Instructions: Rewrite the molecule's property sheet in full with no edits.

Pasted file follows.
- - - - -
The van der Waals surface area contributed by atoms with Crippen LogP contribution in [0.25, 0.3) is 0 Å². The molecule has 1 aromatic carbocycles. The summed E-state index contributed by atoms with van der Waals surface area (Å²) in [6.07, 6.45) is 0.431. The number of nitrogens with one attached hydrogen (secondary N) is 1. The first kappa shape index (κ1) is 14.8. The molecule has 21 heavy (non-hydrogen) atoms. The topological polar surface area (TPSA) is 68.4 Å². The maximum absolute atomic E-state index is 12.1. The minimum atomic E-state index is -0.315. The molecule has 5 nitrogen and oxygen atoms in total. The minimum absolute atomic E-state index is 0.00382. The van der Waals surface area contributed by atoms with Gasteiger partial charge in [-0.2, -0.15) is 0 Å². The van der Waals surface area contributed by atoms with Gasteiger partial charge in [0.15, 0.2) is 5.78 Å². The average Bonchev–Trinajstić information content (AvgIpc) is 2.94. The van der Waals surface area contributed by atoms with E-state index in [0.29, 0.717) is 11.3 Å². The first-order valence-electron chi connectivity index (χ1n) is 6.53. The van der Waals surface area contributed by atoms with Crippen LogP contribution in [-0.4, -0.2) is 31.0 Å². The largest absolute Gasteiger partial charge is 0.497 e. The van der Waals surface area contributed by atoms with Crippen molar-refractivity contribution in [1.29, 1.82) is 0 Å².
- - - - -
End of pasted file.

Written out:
The van der Waals surface area contributed by atoms with Crippen LogP contribution in [0.25, 0.3) is 0 Å². The molecule has 1 aromatic carbocycles. The summed E-state index contributed by atoms with van der Waals surface area (Å²) in [6.07, 6.45) is 0.431. The number of nitrogens with one attached hydrogen (secondary N) is 1. The first kappa shape index (κ1) is 14.8. The molecule has 21 heavy (non-hydrogen) atoms. The topological polar surface area (TPSA) is 68.4 Å². The maximum absolute atomic E-state index is 12.1. The minimum atomic E-state index is -0.315. The molecule has 5 nitrogen and oxygen atoms in total. The minimum absolute atomic E-state index is 0.00382. The van der Waals surface area contributed by atoms with Gasteiger partial charge in [-0.2, -0.15) is 0 Å². The van der Waals surface area contributed by atoms with Gasteiger partial charge in [0.15, 0.2) is 5.78 Å². The average Bonchev–Trinajstić information content (AvgIpc) is 2.94. The van der Waals surface area contributed by atoms with E-state index in [0.29, 0.717) is 11.3 Å². The first-order valence-electron chi connectivity index (χ1n) is 6.53. The van der Waals surface area contributed by atoms with Crippen LogP contribution in [-0.4, -0.2) is 31.0 Å². The largest absolute Gasteiger partial charge is 0.497 e. The van der Waals surface area contributed by atoms with Crippen molar-refractivity contribution in [1.29, 1.82) is 0 Å².